An article outlining the significance of needlestick injuries - their risks to healthcare workers, their cost, and the importance of prevention.
Needlestick injuries account for 17% of accidents to NHS staff and are the second most common cause of injury, behind moving and handling (nhsemployers.org). The major risk of needlestick injuries is that they can transmit infectious diseases to healthcare workers, especially blood-borne viruses. Many occupational exposure incidents could have been avoided by adopting precautions and by disposing of clinical waste appropriately (nhsemployers.org).
Needlestick injuries are wounds caused by needles that accidentally puncture the skin (ccohs.ca). When penetrating the skin, this is called a percutaneous injury, whilst if blood or other body fluid splashes into the eyes, nose, mouth or onto broken skin, the exposure is said to be mucocutaneous (nhsemployers.org). Needlestick injuries can occur at any stage when people use, disassemble or dispose of needles. Causes of needlestick injuries include non-compliance with standard infection control precautions, inadequate disposal of clinical waste, overfull sharps bins, and not using Personal Protective Equipment (resolution.nhs). When needlestick injuries occur in a workplace setting, this is called occupational exposure.
If the needle or sharp instrument is contaminated with blood or other body fluid, there is the potential for transmission of infection (nhsemployers.org), which is why needlestick injuries are so dangerous. The major blood-borne pathogens, or blood-borne viruses (BBVs) of concern associated with needlestick injury are hepatitis B, hepatitis C & human immunodeficiency virus (HIV) (nhsemployers.org). However, there are more than 20 diseases that can be transmitted, either transiently or persistently, such as Epstein-Barr virus and malarial parasites. BBVs are carried by some people in their blood and have the potential to cause severe disease (whilst causing few or no symptoms in others); notably, they can spread to others regardless of whether the carrier of the virus is or isn’t symptomatic. BBVs can also be found in bodily fluids other than blood, for example, semen, vaginal secretions and breast milk (hse.gov.uk). Even small amounts of infectious fluid can spread certain diseases effectively (ccohs.ca).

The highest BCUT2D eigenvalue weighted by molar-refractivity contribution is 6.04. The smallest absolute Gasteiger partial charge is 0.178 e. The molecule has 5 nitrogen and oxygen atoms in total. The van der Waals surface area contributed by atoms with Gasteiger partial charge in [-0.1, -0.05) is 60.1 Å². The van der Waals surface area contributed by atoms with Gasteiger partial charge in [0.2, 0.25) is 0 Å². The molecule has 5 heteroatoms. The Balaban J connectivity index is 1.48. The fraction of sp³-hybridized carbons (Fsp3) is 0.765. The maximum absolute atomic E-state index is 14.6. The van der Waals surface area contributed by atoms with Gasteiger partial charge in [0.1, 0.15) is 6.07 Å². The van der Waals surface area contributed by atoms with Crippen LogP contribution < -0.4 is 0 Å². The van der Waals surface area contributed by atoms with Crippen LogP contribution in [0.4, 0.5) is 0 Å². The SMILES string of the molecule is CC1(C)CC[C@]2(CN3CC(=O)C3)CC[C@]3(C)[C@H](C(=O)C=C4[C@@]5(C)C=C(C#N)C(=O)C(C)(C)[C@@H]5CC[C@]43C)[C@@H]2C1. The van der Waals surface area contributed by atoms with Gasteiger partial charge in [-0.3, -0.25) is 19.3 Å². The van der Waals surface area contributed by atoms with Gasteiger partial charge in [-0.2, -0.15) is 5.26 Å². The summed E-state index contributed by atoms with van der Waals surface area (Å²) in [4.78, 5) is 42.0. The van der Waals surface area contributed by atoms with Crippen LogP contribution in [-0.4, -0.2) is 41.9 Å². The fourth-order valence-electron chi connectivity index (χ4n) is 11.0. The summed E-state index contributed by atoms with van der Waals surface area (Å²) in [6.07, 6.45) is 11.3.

Employers have a legal requirement to take steps to prevent healthcare staff being exposed to infectious agents from sharps injuries (resolution.nhs). The Health and Safety (Sharp Instruments in Healthcare) Regulations of 2013 state that all employers are required under existing health and safety law to ensure that the risks of sharps injuries from needles are adequately assessed, and that appropriate preventative and control measures are put in place (hse.gov.uk), such as correct disposal of used sharps and effective workforce training.
Needlestick injuries generate significant direct and indirect costs. Between 2012 and 2017, successful claims cost the NHS over £4 million (resolution.nhs). It has been shown that economic efforts directed at preventing occupational exposures and infections, including the provision of safety-engineered devices, may be offset by the savings from a lower incidence of needlestick injuries (Mannocci, 2016). Such devices include needle-free connectors that provide injection ports which can be accessed without needles. For instance, in Belgium, the investment and use of safety-engineered sharp devices has greatly reduced the incidence of needlestick injuries and the costs associated with their management (Hanmore, 2013).
Needlestick injuries are a well-known risk in the health and social care sector. Because of their potential for disease transmission, such injuries can cause worry and stress to the many thousands who receive them. Most needlestick injuries can, however, be prevented, and there are legal requirements on employers to take necessary steps to prevent healthcare staff being exposed to the transmission of diseases via this safety issue.
- Canadian Centre for Occupational Health and Safety (2021). ‘Needlestick and Sharps Injuries’. [online] Available at: https://www.ccohs.ca/oshanswers/diseases/needlestick_injuries.html
- Hanmore, E. (2013). ‘Economic benefits of safety-engineered sharp devices in Belgium - a budget impact model’. BMC Health Serv Res. [online] Available at: https://pubmed.ncbi.nlm.nih.gov/24274747
- Health and Safety Executive (2001). ‘Blood-borne viruses in the workplace’. [online] Available at: https://www.hse.gov.uk/pubns/indg342.pdf
- Health and Safety Executive (2013). ‘Health and Safety (Sharp Instruments in Healthcare) Regulations 2013’. [online] Available at: https://www.hse.gov.uk/pubns/hsis7.htm
- Health and Safety Executive (2020). ‘Sharps injuries’. [online] Available at: https://www.hse.gov.uk/healthservices/needlesticks/index.htm
- Mannocci, A. et al. (2016). ‘How Much do Needlestick Injuries Cost? A Systematic Review of the Economic Evaluations of Needlestick and Sharps Injuries Among Healthcare Personnel’. Infection Control and Hospital Epidemiology, 37(6). [online] Available at: https://www.ncbi.nlm.nih.gov/pmc/articles/PMC4890345
- NHS Employers (2011). ‘Needlestick injury’. [online] Available at: https://www.nhsemployers.org/-/media/Employers/Documents/Retain-and-improve/Health-and-wellbeing/Needlestick-Injury-22-02-2011.pdf?la=en&hash=44A54B023D6C14CE21C749A226435581BD8F4FE8
- NHS Resolution (2017). ‘Did you know? Preventing needlestick injury’. [online] Available at: https://resolution.nhs.uk/wp-content/uploads/2017/05/NHS-Resolution-Preventing-needlestick-injuries-leaflet-final.pdf
There are no comments to display.
Create an account or sign in to comment
You need to be a member in order to leave a comment
Create an account
Sign up for a new account in our community. It's easy!Register a new account
Already have an account? Sign in here.Sign In Now